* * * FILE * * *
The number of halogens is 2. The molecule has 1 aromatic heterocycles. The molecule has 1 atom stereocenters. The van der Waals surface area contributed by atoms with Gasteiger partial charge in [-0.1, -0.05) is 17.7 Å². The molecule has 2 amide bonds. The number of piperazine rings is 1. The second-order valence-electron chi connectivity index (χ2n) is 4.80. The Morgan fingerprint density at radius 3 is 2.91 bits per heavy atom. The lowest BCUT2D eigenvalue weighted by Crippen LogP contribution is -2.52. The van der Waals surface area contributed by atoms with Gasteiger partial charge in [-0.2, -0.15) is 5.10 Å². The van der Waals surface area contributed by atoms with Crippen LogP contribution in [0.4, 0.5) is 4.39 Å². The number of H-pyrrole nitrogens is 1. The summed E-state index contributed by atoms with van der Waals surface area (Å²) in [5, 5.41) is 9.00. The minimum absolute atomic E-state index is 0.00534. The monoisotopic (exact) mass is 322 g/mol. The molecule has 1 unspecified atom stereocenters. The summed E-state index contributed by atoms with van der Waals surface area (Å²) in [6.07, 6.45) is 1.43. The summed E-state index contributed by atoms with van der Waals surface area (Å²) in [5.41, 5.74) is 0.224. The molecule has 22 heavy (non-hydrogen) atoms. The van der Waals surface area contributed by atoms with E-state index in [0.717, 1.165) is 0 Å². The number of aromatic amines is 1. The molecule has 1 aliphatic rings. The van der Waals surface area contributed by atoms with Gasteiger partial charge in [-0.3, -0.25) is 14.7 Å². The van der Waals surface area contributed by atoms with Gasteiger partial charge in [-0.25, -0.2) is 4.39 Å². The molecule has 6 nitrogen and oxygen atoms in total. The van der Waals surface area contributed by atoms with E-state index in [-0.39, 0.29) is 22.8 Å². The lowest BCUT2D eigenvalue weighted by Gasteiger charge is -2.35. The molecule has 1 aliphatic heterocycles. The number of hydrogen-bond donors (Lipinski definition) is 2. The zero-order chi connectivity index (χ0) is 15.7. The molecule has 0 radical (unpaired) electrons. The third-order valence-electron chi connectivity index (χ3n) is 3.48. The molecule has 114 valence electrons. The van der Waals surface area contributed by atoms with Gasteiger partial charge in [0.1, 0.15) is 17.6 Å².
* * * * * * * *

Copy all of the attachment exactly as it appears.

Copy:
The number of halogens is 2. The molecule has 1 aromatic heterocycles. The molecule has 1 atom stereocenters. The van der Waals surface area contributed by atoms with Gasteiger partial charge in [-0.1, -0.05) is 17.7 Å². The molecule has 2 amide bonds. The number of piperazine rings is 1. The second-order valence-electron chi connectivity index (χ2n) is 4.80. The Morgan fingerprint density at radius 3 is 2.91 bits per heavy atom. The lowest BCUT2D eigenvalue weighted by Crippen LogP contribution is -2.52. The van der Waals surface area contributed by atoms with Gasteiger partial charge in [-0.2, -0.15) is 5.10 Å². The van der Waals surface area contributed by atoms with Crippen LogP contribution in [0.4, 0.5) is 4.39 Å². The number of H-pyrrole nitrogens is 1. The summed E-state index contributed by atoms with van der Waals surface area (Å²) in [5, 5.41) is 9.00. The minimum absolute atomic E-state index is 0.00534. The monoisotopic (exact) mass is 322 g/mol. The molecule has 1 unspecified atom stereocenters. The summed E-state index contributed by atoms with van der Waals surface area (Å²) in [6.07, 6.45) is 1.43. The summed E-state index contributed by atoms with van der Waals surface area (Å²) in [5.41, 5.74) is 0.224. The molecule has 22 heavy (non-hydrogen) atoms. The van der Waals surface area contributed by atoms with E-state index in [0.717, 1.165) is 0 Å². The number of aromatic amines is 1. The molecule has 1 aliphatic rings. The van der Waals surface area contributed by atoms with Gasteiger partial charge in [-0.3, -0.25) is 14.7 Å². The van der Waals surface area contributed by atoms with Gasteiger partial charge in [-0.25, -0.2) is 4.39 Å². The molecule has 6 nitrogen and oxygen atoms in total. The van der Waals surface area contributed by atoms with E-state index in [-0.39, 0.29) is 22.8 Å². The lowest BCUT2D eigenvalue weighted by Gasteiger charge is -2.35. The molecule has 1 aliphatic heterocycles. The number of hydrogen-bond donors (Lipinski definition) is 2. The zero-order chi connectivity index (χ0) is 15.7. The molecule has 0 radical (unpaired) electrons. The third-order valence-electron chi connectivity index (χ3n) is 3.48. The molecule has 114 valence electrons. The van der Waals surface area contributed by atoms with Gasteiger partial charge in [0.1, 0.15) is 17.6 Å².